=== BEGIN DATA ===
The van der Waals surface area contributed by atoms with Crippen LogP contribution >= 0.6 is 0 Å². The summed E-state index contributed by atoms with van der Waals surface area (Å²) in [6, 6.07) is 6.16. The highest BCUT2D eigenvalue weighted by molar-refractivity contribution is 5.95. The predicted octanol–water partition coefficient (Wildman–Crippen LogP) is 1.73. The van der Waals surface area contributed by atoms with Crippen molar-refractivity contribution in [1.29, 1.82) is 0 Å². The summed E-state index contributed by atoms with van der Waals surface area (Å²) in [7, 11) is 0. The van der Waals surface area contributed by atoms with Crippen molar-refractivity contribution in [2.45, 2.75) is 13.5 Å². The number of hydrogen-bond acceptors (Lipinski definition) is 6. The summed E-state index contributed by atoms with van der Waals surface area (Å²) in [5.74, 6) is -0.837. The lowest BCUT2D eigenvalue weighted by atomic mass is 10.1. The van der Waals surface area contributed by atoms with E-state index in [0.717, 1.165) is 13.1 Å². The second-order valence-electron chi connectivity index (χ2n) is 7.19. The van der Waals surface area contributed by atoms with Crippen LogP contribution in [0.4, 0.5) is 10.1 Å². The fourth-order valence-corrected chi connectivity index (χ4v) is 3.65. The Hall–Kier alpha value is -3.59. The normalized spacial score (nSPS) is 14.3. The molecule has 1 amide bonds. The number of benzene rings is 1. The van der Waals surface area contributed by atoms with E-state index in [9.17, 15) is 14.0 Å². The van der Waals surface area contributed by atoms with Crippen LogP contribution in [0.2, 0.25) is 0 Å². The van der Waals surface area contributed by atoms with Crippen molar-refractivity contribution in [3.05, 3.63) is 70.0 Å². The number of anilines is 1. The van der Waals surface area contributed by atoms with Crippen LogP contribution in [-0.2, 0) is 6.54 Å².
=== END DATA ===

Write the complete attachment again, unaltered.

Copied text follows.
The van der Waals surface area contributed by atoms with Crippen LogP contribution >= 0.6 is 0 Å². The summed E-state index contributed by atoms with van der Waals surface area (Å²) in [6, 6.07) is 6.16. The highest BCUT2D eigenvalue weighted by molar-refractivity contribution is 5.95. The predicted octanol–water partition coefficient (Wildman–Crippen LogP) is 1.73. The van der Waals surface area contributed by atoms with Crippen molar-refractivity contribution in [1.29, 1.82) is 0 Å². The summed E-state index contributed by atoms with van der Waals surface area (Å²) in [7, 11) is 0. The van der Waals surface area contributed by atoms with Crippen molar-refractivity contribution in [2.45, 2.75) is 13.5 Å². The number of hydrogen-bond acceptors (Lipinski definition) is 6. The summed E-state index contributed by atoms with van der Waals surface area (Å²) in [5.74, 6) is -0.837. The lowest BCUT2D eigenvalue weighted by atomic mass is 10.1. The van der Waals surface area contributed by atoms with E-state index in [0.717, 1.165) is 13.1 Å². The second-order valence-electron chi connectivity index (χ2n) is 7.19. The van der Waals surface area contributed by atoms with Crippen LogP contribution in [0.4, 0.5) is 10.1 Å². The fourth-order valence-corrected chi connectivity index (χ4v) is 3.65. The Hall–Kier alpha value is -3.59. The normalized spacial score (nSPS) is 14.3. The molecule has 1 amide bonds. The number of benzene rings is 1. The van der Waals surface area contributed by atoms with E-state index in [9.17, 15) is 14.0 Å². The van der Waals surface area contributed by atoms with Crippen LogP contribution in [0.2, 0.25) is 0 Å². The van der Waals surface area contributed by atoms with Crippen molar-refractivity contribution in [3.05, 3.63) is 70.0 Å². The number of anilines is 1. The van der Waals surface area contributed by atoms with Crippen LogP contribution in [-0.2, 0) is 6.54 Å².